The “Let’s Kill Hitler” episode is the ultimate time travel conundrum. How does Doctor Who approach it?
SMITH: You’ll have to watch and find out, I’m afraid.
GILLAN: It’s funny, I’ll give you that.
SMITH: It’s a great episode. It truly is. It’s one of my favorite episodes, actually.
In what way is it funny?
GILLAN: It’s funny. You have to watch and see.
Matt, a lot has been made about you being the youngest Doctor Who. What do you think about that?
SMITH: Yes, a lot was made of me being the youngest. I think it’s worked to my favor because I think there’s an interesting contradiction of having a young face and an old soul. There’s something very funny about it, and it allows you to reinvent being old. When I first took the part on, obviously that was an area of contention for some of the die-hard fans.
Do you have a favorite Doctor Who?
SMITH: Yes, my favorite Doctor is Patrick Troughton. What I think is wonderful about him is that he’s weird and peculiar, without ever asking you to find him to find him weird or peculiar, and that’s quite a feat when you’re playing the Doctor.
SMITH: Well, I’m not 900. I’m not an alien. No, I’m being facetious, sorry. The Doctor is such a wonderful benchmark of how to live your life. With any character, the more that you play them, you spend a lot of time with them, so it’s quite strange. You can take a bath as the Doctor. You can go and order fish and chips as the Doctor. You can live via them, in a very interesting way, and living via the Doctor is so interesting because he’s a wonderful man.
How would the Doctor taking a bath be different from Matt taking a bath?
SMITH: Wow, I don’t know. The Doctor would probably have some sort of duck that could talk, or something. His bath would be way more interesting. That’s the thing. My point is that every detail of your live that you look at, if you look at it through his eyes, it’s more interesting. That’s what is great about playing a character like this. It’s why children like him. He doesn’t dismiss anything. He’s not cynical. He’s open to every single facet of the universe. I think that’s a remarkable place to be in.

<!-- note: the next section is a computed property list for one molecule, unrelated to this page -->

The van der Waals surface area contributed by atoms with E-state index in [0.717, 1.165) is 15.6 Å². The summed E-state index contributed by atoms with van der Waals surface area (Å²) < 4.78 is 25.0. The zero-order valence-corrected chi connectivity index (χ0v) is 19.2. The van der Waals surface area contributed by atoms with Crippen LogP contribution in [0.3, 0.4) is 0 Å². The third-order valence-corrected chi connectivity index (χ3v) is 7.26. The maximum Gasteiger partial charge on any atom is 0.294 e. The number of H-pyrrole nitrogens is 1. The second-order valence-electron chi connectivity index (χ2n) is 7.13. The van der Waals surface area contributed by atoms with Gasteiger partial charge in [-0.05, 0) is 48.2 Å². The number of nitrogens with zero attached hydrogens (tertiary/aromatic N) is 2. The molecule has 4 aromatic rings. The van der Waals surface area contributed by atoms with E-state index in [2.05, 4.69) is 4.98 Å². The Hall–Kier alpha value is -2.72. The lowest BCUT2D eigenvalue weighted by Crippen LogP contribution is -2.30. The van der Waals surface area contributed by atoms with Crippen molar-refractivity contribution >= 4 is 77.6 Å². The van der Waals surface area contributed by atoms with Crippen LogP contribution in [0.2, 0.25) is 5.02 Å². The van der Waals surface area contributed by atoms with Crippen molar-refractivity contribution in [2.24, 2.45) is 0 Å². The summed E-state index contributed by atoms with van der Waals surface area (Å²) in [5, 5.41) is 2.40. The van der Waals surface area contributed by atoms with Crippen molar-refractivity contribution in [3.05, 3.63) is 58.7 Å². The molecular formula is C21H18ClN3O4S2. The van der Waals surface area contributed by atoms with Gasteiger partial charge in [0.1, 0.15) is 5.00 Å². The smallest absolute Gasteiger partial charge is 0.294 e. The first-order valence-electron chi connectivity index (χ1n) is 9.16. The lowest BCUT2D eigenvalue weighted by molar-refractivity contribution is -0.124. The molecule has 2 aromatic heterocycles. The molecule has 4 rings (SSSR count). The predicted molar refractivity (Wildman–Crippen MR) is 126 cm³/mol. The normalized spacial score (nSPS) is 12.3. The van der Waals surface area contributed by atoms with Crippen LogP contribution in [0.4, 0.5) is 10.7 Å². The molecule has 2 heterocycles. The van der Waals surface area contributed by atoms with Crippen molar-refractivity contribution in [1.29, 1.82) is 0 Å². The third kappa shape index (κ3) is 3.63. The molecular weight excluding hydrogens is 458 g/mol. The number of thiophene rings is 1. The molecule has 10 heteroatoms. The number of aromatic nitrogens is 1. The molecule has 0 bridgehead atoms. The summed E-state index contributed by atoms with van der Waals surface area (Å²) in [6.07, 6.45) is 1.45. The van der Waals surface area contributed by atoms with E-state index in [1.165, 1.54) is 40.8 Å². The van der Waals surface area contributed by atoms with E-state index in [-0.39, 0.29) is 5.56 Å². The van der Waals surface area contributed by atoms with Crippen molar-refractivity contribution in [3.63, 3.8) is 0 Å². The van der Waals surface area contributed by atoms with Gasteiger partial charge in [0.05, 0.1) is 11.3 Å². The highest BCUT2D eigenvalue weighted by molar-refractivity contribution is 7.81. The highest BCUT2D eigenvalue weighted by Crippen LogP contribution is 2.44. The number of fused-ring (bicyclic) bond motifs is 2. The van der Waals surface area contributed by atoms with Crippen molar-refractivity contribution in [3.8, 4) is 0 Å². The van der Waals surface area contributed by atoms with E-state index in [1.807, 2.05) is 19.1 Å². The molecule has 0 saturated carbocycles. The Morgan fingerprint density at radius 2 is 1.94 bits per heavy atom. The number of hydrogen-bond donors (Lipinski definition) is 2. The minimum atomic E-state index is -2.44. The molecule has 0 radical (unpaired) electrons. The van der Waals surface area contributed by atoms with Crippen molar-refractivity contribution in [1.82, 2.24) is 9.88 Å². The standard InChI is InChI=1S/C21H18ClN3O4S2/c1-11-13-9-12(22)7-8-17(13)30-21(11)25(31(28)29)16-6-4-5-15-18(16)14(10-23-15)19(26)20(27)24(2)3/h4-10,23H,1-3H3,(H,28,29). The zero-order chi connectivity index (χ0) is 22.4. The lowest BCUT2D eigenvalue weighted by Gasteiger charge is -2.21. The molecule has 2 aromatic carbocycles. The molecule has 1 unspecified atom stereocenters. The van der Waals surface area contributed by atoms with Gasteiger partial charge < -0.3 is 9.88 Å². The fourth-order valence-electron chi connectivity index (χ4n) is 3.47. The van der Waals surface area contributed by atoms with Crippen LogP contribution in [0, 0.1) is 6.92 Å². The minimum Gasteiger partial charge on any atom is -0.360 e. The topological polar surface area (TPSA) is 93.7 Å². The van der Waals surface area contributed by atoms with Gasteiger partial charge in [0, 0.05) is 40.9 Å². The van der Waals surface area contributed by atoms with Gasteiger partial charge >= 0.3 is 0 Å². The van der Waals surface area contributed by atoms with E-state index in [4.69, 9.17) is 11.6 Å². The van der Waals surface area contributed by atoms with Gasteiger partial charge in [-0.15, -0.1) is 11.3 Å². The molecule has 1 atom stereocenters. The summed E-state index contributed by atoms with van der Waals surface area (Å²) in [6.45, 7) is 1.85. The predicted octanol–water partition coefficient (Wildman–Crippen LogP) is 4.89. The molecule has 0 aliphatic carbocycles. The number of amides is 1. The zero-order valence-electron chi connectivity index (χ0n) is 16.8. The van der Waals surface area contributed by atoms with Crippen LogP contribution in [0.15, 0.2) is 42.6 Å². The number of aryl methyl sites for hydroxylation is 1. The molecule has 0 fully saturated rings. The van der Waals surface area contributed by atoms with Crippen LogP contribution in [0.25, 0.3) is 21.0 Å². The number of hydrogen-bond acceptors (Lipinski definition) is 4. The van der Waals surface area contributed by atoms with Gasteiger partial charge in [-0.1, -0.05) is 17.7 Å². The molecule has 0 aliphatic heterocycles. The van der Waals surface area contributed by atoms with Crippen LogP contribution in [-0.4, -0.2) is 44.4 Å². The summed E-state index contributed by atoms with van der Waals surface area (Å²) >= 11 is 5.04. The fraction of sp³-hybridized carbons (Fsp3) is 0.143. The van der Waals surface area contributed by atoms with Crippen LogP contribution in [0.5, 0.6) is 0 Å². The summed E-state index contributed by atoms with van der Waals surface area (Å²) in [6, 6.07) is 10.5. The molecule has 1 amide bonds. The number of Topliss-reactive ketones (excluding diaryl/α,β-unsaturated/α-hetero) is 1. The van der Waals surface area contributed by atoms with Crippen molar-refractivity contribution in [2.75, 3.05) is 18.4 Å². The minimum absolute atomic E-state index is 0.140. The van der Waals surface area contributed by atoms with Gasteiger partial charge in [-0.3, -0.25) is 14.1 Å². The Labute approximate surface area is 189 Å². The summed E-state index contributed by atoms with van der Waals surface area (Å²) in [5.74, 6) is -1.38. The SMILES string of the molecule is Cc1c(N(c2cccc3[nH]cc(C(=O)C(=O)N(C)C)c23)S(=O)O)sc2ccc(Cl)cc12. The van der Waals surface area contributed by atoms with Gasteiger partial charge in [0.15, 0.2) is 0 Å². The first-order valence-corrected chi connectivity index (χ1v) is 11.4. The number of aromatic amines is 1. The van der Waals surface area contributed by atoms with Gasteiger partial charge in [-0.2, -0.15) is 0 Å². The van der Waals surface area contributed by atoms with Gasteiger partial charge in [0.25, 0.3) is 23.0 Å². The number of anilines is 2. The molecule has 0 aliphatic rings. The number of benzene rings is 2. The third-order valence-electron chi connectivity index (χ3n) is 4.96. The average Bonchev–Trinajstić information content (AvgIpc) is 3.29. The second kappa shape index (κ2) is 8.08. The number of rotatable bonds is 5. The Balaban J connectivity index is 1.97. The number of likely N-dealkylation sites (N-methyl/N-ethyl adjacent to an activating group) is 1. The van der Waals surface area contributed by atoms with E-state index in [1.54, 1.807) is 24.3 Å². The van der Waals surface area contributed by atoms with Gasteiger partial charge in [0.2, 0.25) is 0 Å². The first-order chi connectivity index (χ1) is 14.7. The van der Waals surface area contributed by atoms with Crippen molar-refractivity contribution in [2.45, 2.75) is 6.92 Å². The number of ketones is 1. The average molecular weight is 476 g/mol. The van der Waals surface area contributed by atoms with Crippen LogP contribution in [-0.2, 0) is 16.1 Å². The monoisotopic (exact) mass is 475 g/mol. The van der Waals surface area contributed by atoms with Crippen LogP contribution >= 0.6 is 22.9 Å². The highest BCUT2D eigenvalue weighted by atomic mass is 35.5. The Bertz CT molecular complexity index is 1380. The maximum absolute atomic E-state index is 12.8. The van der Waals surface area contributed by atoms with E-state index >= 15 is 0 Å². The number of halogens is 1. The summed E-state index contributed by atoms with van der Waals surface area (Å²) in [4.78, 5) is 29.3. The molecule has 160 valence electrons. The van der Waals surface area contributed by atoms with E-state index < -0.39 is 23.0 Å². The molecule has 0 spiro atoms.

Karen, did you watch Doctor Who growing up?
GILLAN: It’s so funny because, when I was in Inverness, quite a bit younger, my dad was, like, “Doctor Who is coming back.” That must have been around 2005. My dad was like, “Oh, they should do a story about the Loch Ness monster,” but that had been done. So, I remember watching Billie Piper play Rose, and she’s my favorite companion because I thought she was really brilliant with Chris Eccleston, and the chemistry she had with David Tennant was brilliant. It just made me realize how important it is, in the show, that the chemistry between the Doctor and companion is at the heart of the show.
GILLAN: No, I didn’t. Alex Kingston knew, the whole time. We all had our own theories, but I did not see that coming. Then, there was a dummy ending, at the end of Episode 7, and we didn’t know until after the read-through, and Steven took us into a corridor and showed us the real ending. We all just ran up and down a corridor going, “Oh, my god!”
SMITH: I think it’s an abuse of power, frankly.
Amy Pond is a very different companion from those who have come before, both in her relationship with the Doctor and in the way that she conducts herself. What makes her who she is?
GILLAN: When she burst on the scene, she was almost as mad as the Doctor, which I hope was quite entertaining. What I like about her is that, as an audience, you really invest in her because you meet her as a little girl. You see that relationship form, and then you see her as a young woman, and then you see her get married. Now, she’s had a child. We’re getting quite a bit of her life, which I think is great. Maybe it will go full circle.
SMITH: It’s also a testament to Steven, with the way that was set up, because I don’t know if an introduction to a companion was as inventive as that was. Amy Pond is pretty special, isn’t she?
With such a cult favorite like this, is there a fear of getting typecast into roles like this, in the future?
GILLAN: I don’t worry about that because you’re in control of your own career, at the end of the day. You can choose the things that you want to do.
SMITH: We’re young.
GILLAN: And we’re young, yeah.
SMITH: In 20 years time, the parts that we’ll be playing will be very different.
If you could choose your next role, what would you want to do?
GILLAN: I want to be Lady Macbeth.
SMITH: And I want to be Macbeth, so lets do that. Who knows? I’d quite like to do a play.